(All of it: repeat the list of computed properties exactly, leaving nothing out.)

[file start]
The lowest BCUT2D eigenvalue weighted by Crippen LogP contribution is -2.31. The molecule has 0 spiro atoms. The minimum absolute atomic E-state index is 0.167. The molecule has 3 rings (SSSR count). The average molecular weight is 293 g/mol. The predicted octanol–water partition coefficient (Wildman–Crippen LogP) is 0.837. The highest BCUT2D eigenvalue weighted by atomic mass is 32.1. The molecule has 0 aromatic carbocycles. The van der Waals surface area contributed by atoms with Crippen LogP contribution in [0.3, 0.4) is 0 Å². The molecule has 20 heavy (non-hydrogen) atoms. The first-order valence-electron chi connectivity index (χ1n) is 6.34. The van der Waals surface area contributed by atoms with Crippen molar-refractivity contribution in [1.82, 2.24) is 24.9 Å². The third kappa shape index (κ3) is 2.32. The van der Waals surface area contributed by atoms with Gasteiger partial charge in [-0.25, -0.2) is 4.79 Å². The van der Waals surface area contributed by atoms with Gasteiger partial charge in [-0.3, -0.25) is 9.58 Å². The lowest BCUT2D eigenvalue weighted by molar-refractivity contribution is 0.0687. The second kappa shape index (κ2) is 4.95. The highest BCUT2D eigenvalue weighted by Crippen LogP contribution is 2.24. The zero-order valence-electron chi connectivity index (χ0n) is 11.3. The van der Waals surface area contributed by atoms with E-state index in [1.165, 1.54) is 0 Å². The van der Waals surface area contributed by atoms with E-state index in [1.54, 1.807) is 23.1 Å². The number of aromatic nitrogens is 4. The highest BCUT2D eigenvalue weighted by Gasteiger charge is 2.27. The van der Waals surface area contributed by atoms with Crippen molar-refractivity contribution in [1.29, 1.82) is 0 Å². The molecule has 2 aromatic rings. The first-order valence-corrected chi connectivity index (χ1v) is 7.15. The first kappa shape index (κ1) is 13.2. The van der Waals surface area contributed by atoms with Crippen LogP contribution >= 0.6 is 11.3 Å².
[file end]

The lowest BCUT2D eigenvalue weighted by Crippen LogP contribution is -2.31. The molecule has 0 spiro atoms. The minimum absolute atomic E-state index is 0.167. The molecule has 3 rings (SSSR count). The average molecular weight is 293 g/mol. The predicted octanol–water partition coefficient (Wildman–Crippen LogP) is 0.837. The highest BCUT2D eigenvalue weighted by atomic mass is 32.1. The molecule has 0 aromatic carbocycles. The van der Waals surface area contributed by atoms with Crippen LogP contribution in [0.3, 0.4) is 0 Å². The molecule has 20 heavy (non-hydrogen) atoms. The first-order valence-electron chi connectivity index (χ1n) is 6.34. The van der Waals surface area contributed by atoms with Crippen molar-refractivity contribution in [1.82, 2.24) is 24.9 Å². The third kappa shape index (κ3) is 2.32. The van der Waals surface area contributed by atoms with Gasteiger partial charge in [-0.25, -0.2) is 4.79 Å². The van der Waals surface area contributed by atoms with Gasteiger partial charge in [-0.3, -0.25) is 9.58 Å². The lowest BCUT2D eigenvalue weighted by molar-refractivity contribution is 0.0687. The second kappa shape index (κ2) is 4.95. The highest BCUT2D eigenvalue weighted by Crippen LogP contribution is 2.24. The zero-order valence-electron chi connectivity index (χ0n) is 11.3. The van der Waals surface area contributed by atoms with E-state index in [1.165, 1.54) is 0 Å². The van der Waals surface area contributed by atoms with E-state index in [1.54, 1.807) is 23.1 Å². The number of aromatic nitrogens is 4. The highest BCUT2D eigenvalue weighted by Gasteiger charge is 2.27. The van der Waals surface area contributed by atoms with Crippen molar-refractivity contribution in [1.29, 1.82) is 0 Å². The molecule has 2 aromatic rings. The first-order valence-corrected chi connectivity index (χ1v) is 7.15. The first kappa shape index (κ1) is 13.2. The van der Waals surface area contributed by atoms with Crippen LogP contribution >= 0.6 is 11.3 Å².